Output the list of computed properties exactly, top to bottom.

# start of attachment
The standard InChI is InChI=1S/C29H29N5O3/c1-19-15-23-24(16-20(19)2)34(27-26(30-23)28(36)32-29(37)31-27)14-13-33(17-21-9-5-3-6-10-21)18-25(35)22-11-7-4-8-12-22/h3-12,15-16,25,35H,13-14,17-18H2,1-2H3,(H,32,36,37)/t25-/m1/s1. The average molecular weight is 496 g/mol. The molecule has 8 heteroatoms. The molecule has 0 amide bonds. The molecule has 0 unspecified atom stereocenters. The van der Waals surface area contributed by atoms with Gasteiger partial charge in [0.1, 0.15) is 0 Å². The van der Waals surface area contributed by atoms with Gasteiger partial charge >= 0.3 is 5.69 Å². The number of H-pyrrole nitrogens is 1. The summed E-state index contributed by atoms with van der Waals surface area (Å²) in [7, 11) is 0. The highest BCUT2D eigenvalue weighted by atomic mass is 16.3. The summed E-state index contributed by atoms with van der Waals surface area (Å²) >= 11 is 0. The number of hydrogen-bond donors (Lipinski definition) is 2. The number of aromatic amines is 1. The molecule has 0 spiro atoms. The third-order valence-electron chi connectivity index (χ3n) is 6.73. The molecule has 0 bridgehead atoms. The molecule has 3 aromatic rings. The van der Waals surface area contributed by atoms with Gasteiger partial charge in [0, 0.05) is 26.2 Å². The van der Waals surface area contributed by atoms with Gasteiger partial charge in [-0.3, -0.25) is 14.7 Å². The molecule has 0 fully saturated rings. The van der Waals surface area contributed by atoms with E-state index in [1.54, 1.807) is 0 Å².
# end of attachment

The standard InChI is InChI=1S/C29H29N5O3/c1-19-15-23-24(16-20(19)2)34(27-26(30-23)28(36)32-29(37)31-27)14-13-33(17-21-9-5-3-6-10-21)18-25(35)22-11-7-4-8-12-22/h3-12,15-16,25,35H,13-14,17-18H2,1-2H3,(H,32,36,37)/t25-/m1/s1. The average molecular weight is 496 g/mol. The molecule has 8 heteroatoms. The molecule has 0 amide bonds. The molecule has 0 unspecified atom stereocenters. The van der Waals surface area contributed by atoms with Gasteiger partial charge in [0.1, 0.15) is 0 Å². The van der Waals surface area contributed by atoms with Gasteiger partial charge >= 0.3 is 5.69 Å². The number of H-pyrrole nitrogens is 1. The summed E-state index contributed by atoms with van der Waals surface area (Å²) in [7, 11) is 0. The highest BCUT2D eigenvalue weighted by atomic mass is 16.3. The summed E-state index contributed by atoms with van der Waals surface area (Å²) >= 11 is 0. The number of hydrogen-bond donors (Lipinski definition) is 2. The number of aromatic amines is 1. The molecule has 0 spiro atoms. The third-order valence-electron chi connectivity index (χ3n) is 6.73. The molecule has 0 bridgehead atoms. The molecule has 3 aromatic rings. The van der Waals surface area contributed by atoms with Gasteiger partial charge in [0, 0.05) is 26.2 Å². The van der Waals surface area contributed by atoms with Gasteiger partial charge in [-0.3, -0.25) is 14.7 Å². The molecule has 0 fully saturated rings. The van der Waals surface area contributed by atoms with E-state index in [1.54, 1.807) is 0 Å².